Coronavirus has caused significant mental health strain in Colorado — for some more than others
A new survey from the Colorado Health Foundation shows sharp divisions based on race, income and political affiliation
The Colorado Sun
More than half of Coloradans have suffered from increased mental health strain during the coronavirus pandemic, according to a new survey from the Colorado Health Foundation that finds deep differences in how people in the state have experienced the pandemic and surrounding social strife based on race, income and political affiliation.
There are moments of unity shown in the data — for instance, a majority of Coloradans favor mask mandates. But, overall, the survey provides an alarming look at the fractured Colorado that is confronting this historic public health crisis.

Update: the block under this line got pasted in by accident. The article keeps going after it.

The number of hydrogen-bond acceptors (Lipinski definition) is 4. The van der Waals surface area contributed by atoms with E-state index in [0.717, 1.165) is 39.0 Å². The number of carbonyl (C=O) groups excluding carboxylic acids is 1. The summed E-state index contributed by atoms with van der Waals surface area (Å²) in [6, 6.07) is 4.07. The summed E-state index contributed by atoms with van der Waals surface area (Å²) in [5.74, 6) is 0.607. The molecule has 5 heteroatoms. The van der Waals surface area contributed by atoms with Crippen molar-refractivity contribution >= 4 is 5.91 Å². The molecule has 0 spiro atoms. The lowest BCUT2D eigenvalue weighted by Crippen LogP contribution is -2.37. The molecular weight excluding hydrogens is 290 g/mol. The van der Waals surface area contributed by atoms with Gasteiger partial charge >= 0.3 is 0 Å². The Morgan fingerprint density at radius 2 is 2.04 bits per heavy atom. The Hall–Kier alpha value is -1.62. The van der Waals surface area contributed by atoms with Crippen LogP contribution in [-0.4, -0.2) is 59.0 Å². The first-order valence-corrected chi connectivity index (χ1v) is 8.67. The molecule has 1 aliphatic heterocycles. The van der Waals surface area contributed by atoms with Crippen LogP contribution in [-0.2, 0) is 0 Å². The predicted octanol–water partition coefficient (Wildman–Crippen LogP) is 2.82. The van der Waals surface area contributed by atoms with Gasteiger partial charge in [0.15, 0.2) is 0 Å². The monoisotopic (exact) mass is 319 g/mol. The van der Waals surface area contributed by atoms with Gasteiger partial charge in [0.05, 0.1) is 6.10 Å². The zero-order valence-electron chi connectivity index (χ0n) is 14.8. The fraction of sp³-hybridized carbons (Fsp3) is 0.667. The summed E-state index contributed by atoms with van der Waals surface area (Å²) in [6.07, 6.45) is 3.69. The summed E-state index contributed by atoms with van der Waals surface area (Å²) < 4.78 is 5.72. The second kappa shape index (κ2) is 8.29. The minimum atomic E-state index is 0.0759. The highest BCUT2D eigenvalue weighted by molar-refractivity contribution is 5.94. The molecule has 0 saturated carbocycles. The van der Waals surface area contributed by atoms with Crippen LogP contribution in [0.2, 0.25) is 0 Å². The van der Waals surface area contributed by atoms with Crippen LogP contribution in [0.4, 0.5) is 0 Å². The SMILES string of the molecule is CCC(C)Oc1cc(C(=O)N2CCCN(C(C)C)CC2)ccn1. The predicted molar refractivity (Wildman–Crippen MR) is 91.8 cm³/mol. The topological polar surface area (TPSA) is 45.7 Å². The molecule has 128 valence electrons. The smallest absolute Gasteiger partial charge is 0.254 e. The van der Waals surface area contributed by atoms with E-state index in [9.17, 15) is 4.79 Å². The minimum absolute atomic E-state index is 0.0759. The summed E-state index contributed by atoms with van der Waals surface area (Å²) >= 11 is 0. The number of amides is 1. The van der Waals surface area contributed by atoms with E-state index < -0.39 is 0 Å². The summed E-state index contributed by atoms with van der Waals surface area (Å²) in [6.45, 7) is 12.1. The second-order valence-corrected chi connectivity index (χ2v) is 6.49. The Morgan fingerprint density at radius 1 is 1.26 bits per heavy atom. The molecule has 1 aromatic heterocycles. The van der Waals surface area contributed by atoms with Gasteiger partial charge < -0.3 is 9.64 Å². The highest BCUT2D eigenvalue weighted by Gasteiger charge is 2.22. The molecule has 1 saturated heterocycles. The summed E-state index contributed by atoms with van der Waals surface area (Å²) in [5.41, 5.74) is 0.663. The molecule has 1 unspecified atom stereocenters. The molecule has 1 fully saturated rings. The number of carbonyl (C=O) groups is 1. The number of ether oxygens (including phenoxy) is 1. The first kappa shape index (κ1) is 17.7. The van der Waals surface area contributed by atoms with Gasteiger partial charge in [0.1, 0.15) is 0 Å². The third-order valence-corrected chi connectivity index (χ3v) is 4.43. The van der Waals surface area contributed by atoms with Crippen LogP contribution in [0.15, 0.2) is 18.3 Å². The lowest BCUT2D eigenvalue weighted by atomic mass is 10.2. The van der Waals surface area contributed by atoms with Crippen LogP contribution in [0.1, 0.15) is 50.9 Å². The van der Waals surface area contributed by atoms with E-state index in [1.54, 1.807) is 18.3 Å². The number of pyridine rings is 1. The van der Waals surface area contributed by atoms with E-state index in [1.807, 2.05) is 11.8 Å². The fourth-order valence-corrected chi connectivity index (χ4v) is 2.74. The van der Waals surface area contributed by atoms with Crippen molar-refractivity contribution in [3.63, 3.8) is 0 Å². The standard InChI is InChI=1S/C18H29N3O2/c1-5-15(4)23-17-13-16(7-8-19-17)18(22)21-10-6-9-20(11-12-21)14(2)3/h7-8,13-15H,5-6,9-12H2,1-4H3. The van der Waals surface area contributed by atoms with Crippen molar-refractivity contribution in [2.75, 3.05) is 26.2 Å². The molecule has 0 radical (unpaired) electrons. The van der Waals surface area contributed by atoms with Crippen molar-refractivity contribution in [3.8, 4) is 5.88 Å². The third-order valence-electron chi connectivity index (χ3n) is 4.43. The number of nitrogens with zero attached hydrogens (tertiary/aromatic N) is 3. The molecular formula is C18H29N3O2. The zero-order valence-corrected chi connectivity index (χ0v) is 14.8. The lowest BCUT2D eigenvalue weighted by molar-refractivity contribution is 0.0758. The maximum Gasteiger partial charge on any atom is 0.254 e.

Coloradans with higher incomes are less likely to say they have experienced stress — and more likely to say they are actually better off financially now than they were a year ago. White Coloradans are less likely to say that they consider police violence or misconduct to be a serious problem facing the state.
Democrats are more likely to say they believe that illnesses and deaths caused by coronavirus are a serious concern worth prioritizing ahead of the economy, and Republicans are more likely to say they believe it is important to fully reopen the economy to get people back to work, even if that means more lives are lost.
Nearly 40% of Coloradans surveyed — a number that extrapolates out to roughly 2 million people — are worried they won’t be able to afford either housing, health insurance or food in the coming year. When looking at Coloradans who make less than $30,000 a year, the percentage climbs above 75%. Of those making more than $100,000 per year, 18% are worried about not being able to afford at least one of those three.
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Editor’s Note: This is part 1 of a 2-part series. Part 2 outlines non-surgical and surgical treatment options for hip injuries.